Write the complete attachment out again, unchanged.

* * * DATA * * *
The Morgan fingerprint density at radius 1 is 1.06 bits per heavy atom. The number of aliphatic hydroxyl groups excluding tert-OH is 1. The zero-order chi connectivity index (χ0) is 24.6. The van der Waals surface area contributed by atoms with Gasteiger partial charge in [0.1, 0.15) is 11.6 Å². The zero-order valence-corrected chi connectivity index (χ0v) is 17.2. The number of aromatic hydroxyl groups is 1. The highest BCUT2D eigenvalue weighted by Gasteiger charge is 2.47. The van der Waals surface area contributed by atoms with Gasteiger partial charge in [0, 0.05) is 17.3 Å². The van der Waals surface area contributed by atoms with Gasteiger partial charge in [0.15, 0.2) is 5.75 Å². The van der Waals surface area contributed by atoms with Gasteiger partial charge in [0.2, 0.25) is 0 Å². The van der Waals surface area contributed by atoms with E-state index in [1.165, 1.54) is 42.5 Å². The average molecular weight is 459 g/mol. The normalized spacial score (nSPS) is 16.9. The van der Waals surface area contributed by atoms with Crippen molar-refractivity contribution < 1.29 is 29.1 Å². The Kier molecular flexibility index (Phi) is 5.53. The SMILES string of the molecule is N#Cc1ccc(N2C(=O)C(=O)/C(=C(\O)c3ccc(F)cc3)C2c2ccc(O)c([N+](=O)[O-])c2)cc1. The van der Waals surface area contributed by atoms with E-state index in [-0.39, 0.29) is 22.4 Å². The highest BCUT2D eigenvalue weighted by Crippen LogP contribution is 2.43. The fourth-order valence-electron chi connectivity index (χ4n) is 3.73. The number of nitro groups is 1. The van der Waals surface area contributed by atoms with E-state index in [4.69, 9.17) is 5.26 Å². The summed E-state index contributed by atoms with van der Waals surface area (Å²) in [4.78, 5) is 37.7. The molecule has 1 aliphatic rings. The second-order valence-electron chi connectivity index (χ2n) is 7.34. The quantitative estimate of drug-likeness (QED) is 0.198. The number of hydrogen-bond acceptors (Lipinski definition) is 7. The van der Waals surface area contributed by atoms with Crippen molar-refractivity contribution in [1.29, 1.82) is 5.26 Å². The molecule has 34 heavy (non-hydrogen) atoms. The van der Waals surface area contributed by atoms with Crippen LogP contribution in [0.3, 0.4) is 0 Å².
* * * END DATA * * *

The Morgan fingerprint density at radius 1 is 1.06 bits per heavy atom. The number of aliphatic hydroxyl groups excluding tert-OH is 1. The zero-order chi connectivity index (χ0) is 24.6. The van der Waals surface area contributed by atoms with Gasteiger partial charge in [0.1, 0.15) is 11.6 Å². The zero-order valence-corrected chi connectivity index (χ0v) is 17.2. The number of aromatic hydroxyl groups is 1. The highest BCUT2D eigenvalue weighted by Gasteiger charge is 2.47. The van der Waals surface area contributed by atoms with Gasteiger partial charge in [0, 0.05) is 17.3 Å². The van der Waals surface area contributed by atoms with Gasteiger partial charge in [0.15, 0.2) is 5.75 Å². The van der Waals surface area contributed by atoms with Gasteiger partial charge in [0.2, 0.25) is 0 Å². The van der Waals surface area contributed by atoms with E-state index in [1.165, 1.54) is 42.5 Å². The average molecular weight is 459 g/mol. The normalized spacial score (nSPS) is 16.9. The van der Waals surface area contributed by atoms with Crippen molar-refractivity contribution < 1.29 is 29.1 Å². The Kier molecular flexibility index (Phi) is 5.53. The SMILES string of the molecule is N#Cc1ccc(N2C(=O)C(=O)/C(=C(\O)c3ccc(F)cc3)C2c2ccc(O)c([N+](=O)[O-])c2)cc1. The van der Waals surface area contributed by atoms with E-state index in [-0.39, 0.29) is 22.4 Å². The highest BCUT2D eigenvalue weighted by Crippen LogP contribution is 2.43. The fourth-order valence-electron chi connectivity index (χ4n) is 3.73. The number of nitro groups is 1. The van der Waals surface area contributed by atoms with E-state index in [4.69, 9.17) is 5.26 Å². The summed E-state index contributed by atoms with van der Waals surface area (Å²) in [4.78, 5) is 37.7. The molecule has 1 aliphatic rings. The second-order valence-electron chi connectivity index (χ2n) is 7.34. The quantitative estimate of drug-likeness (QED) is 0.198. The number of hydrogen-bond acceptors (Lipinski definition) is 7. The van der Waals surface area contributed by atoms with Crippen molar-refractivity contribution in [1.29, 1.82) is 5.26 Å². The molecule has 34 heavy (non-hydrogen) atoms. The van der Waals surface area contributed by atoms with Crippen LogP contribution in [0.3, 0.4) is 0 Å².